I have mentioned before that my Dad would take us to see minor league baseball games as a relatively inexpensive form of family fun. Due to the fact that I moved a lot as a kid, I saw a few minor league teams with my Dad. I got to see games with the Charlotte Orioles, Savannah Braves, and Columbus Astros (that's Columbus, Georgia). My Dad and I were even planning to attend an exhibition game between the Charlotte Orioles and the Baltimore Orioles in 1980. Sadly, our plans were dashed when the Major League Baseball folks went on strike. Shortly afterward, we moved from Charlotte to Savannah. We saw a few more games together before I graduated from high school.
Life went on for my Dad and me. Over the years that followed, I would join the Navy (and get out). I got married (twice). I also moved 1000 miles away from my home state of Georgia (also twice). I have welcomed four children into my life between 1988 and 1993. I have also bade several loved ones farewell (including my mother in 2006). Like many others in the world, I have tried to create memories with my wife and kids. I have also, like many others, tried to relive the great memories I had as a kid with my own kids.
Dad and I never went to another ball game together after I graduated high school. Stranger still, I spent more than 20 years living in the same city and never took myself or my family to a minor league game. This is in spite of the fact that I went to see the Atlanta Braves twice in 2007 with some extended family. This was just downright shameful. The Rochester Red Wings have some very distinguished alumni: Boog Powell, Cal Ripken (Junior AND Senior), Jim Palmer, and Mike Boddicker. One Red Wings Hall of Famer, Bobby Bonner, went from the Rochester Red Wings to the Baltimore Orioles to Zambia, Africa where he now serves as a missionary.
I looked at my wife one day and said "We should go to a Red Wings game". Next thing you know, my wife and two younger kids are joining me at Frontier Field. It was a nice cool summer evening. We bought programs. My wife bought pompoms (of all things). I couldn't believe they would actually sell pompom at a baseball game. I wasn't about to complain. I had been looking forward to this night for a while. We bought the obligatory soft ice cream in a helmet cup for the kids. We also bought drinks and the even more obligatory peanuts. The peanuts had been under a heat lamp. As I felt the heat from the bag, I felt that I was, at that very point, officially AT the game.
We had great seats 10 rows up from the field, between home plate and first base. I sat between my wife, Renee, and our daughter Brianna. Our son, Caleb, sat on the other side of Renee. The first inning had just started between the Rochester Red Wings and the Gwinnett Braves. Several innings passed and the Red Wings played to an enthusiastic crowd. At one point between innings, some Red Wings t-shirts were thrown into the crowd. I caught one and gave it to Caleb (it was too small to fit my "larger" frame). At another point between innings, The Red Wings Mascots (Spikes and Mittsy) threw foam balls into the crowd. I had my sights set on catching one to give to Brianna. I barely missed it and a gentleman behind me caught it. He graciously gave it to me to give to my daughter. Chivalry is not dead in Frontier Field.
Then there were the vendors. For the most part, the vendors were quite typical. They roved the stadium offering beer, peanuts, popcorn, and cotton candy. One vendor, however, was not so typical. He wore a Conehead cap on his head. If you had any doubt about his name, it was on his name tag and the back of his shirt: Conehead. I saw several patrons order beer to which Conehead enthusiastically served. "You got the Conehead guarantee. You'll NEVER get this beer for free". He then politely thanked his customer and went his way. One girl sitting near us seemed either fascinated or frightened by Conehead. Any time he walked near this little girl, her eyes followed him until he was out of eyeshot.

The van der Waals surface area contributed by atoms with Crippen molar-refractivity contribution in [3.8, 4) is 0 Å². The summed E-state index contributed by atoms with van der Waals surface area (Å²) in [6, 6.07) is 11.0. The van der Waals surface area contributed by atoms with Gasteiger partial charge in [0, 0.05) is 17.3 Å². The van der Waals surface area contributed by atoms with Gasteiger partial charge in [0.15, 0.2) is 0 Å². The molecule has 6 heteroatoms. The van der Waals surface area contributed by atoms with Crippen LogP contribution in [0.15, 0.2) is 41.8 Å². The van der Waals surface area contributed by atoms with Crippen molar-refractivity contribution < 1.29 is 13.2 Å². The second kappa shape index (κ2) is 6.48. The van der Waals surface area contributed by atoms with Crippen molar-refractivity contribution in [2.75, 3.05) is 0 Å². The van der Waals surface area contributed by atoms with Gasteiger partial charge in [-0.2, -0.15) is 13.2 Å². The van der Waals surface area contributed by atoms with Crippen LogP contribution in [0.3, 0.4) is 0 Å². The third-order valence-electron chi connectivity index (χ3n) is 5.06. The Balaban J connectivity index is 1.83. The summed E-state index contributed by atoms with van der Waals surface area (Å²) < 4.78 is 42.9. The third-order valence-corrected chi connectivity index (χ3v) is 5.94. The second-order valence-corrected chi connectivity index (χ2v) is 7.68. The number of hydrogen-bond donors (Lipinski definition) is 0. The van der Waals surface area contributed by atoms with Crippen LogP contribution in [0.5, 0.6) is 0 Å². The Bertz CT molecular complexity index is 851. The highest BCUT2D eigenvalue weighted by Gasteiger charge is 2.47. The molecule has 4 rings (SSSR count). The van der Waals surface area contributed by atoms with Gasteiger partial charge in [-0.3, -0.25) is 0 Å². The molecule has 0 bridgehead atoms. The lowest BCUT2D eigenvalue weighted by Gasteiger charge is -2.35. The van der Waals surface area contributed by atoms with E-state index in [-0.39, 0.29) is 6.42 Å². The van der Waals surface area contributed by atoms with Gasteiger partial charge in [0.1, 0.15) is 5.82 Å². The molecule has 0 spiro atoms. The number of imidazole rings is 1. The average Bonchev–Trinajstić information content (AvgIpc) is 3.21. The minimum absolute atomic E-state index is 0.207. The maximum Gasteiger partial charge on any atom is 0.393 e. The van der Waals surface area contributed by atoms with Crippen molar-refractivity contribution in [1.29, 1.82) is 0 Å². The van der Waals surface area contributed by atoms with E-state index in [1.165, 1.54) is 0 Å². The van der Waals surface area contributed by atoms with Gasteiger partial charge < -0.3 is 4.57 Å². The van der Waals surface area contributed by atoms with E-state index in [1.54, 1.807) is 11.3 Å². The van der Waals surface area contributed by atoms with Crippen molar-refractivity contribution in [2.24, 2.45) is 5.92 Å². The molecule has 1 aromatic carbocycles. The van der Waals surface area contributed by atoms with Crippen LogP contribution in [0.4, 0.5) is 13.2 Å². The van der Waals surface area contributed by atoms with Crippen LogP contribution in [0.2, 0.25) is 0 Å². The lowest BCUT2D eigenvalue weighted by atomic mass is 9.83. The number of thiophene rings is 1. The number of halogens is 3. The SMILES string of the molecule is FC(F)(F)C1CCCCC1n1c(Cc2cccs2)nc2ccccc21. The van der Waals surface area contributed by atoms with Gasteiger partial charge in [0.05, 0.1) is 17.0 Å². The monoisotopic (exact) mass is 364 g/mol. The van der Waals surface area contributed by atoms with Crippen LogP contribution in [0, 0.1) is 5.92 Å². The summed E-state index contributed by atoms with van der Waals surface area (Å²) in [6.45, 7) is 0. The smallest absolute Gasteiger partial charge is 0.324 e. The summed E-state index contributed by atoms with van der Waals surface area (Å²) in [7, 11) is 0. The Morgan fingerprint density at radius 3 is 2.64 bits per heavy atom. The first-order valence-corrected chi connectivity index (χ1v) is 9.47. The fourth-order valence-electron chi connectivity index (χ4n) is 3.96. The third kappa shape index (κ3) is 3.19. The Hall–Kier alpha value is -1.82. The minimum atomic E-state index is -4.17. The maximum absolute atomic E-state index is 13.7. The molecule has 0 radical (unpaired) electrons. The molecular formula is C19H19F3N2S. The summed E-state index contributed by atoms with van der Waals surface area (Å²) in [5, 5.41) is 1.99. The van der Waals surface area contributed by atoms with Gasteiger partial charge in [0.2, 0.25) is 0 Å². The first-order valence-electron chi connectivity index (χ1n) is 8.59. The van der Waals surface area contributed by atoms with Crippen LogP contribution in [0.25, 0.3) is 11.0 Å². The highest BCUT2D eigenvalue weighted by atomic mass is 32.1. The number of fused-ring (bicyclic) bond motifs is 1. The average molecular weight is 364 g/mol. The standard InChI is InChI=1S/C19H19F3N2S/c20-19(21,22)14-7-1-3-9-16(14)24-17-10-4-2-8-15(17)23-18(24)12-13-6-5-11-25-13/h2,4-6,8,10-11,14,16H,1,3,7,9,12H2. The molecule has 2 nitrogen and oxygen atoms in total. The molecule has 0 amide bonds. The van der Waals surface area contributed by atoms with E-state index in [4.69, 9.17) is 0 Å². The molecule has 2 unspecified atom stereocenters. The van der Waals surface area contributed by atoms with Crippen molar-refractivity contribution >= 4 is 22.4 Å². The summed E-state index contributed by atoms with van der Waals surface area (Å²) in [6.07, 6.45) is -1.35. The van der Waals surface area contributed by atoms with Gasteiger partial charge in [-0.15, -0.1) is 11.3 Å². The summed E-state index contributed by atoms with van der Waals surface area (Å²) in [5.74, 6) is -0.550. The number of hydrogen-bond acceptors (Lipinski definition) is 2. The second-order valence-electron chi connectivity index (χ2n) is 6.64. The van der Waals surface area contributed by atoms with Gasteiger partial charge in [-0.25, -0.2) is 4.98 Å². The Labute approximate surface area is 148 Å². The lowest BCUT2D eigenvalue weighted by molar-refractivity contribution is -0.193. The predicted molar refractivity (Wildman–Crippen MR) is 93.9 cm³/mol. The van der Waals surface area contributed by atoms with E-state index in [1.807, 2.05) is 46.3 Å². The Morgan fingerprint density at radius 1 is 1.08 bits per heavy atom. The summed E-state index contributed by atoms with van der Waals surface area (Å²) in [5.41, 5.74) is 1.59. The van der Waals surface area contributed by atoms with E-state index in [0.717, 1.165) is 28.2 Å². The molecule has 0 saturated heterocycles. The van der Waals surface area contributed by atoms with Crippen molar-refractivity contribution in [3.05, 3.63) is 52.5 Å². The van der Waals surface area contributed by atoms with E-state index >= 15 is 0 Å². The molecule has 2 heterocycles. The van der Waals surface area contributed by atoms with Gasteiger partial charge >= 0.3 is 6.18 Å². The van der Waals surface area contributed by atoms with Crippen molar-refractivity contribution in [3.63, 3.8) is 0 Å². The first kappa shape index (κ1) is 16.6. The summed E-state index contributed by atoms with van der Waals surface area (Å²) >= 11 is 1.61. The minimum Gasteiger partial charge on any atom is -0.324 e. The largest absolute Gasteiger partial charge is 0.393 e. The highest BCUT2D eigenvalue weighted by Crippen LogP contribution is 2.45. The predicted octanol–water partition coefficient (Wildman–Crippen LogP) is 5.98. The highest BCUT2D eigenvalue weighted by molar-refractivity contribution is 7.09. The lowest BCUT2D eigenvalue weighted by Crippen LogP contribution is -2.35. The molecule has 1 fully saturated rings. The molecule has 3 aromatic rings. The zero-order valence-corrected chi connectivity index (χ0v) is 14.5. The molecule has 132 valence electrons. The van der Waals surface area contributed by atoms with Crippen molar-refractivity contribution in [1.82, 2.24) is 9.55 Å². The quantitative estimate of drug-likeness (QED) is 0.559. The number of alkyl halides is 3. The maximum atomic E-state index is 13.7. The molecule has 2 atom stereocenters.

The Red Wings had some fine batters going up to the plate. We enjoyed cheering on center fielder Jason Pridie, catcher Drew Butera, and left fielder Dustin Martin. Most of all, Brianna and I especially enjoyed watching shortstop Trevor Plouffe. We would say his name and giggle whenever he went up to bat ("PLOOF" hee hee). The Red Wings had earned a lead in the score briefly. Not much later, the Gwinnett Braves got ahead of them. Still, there was hope that the Red Wings could regain their lead.
Then, at the top of the seventh inning, it happened. Gwinnett Brave right fielder Reid Gorecki hit a fly ball. As the ball reached the apex of its arc, the crowd let out an audible "OHHHHHHHH!" Exactly as our collective interjection predicted, the ball landed over the fence. Gorecki had hit his second home run of the night. This created an 8-6 lead from which the Red Wings did not recover. The game ended. Brianna acquired an autograph from Dustin Martin, Spikes, Mittsy, and Trevor Plouffe. Caleb also got his t-short autographed by Mr. Plouffe ("PLOOF" hee hee).
The night was capped off by a phenomenal fireworks display. A beautiful mosaic of colors lit up the sky as our ears were treated to classic top 40 tunes. After it was over we made our way to the minivan. Everyone told me they had a great time. Brianna kissed my cheek and told me it was worth skipping out on a senior night function. I had done it. I had taken one of my magic memories with my Dad and shared it with my family.
In closing, I want to thank my wife and kids for sharing this great night with me. I can't wait to do it again. Thanks to Spikes, Mittsy, Dustin Martin, and Trevor Plouffe for the autographs. Lastly, thanks to the Rochester Red Wings and the Gwinnett Braves for a great game. I look forward to seeing some of you in the majors someday. Y'all might be minor league players but there was nothing minor about that night.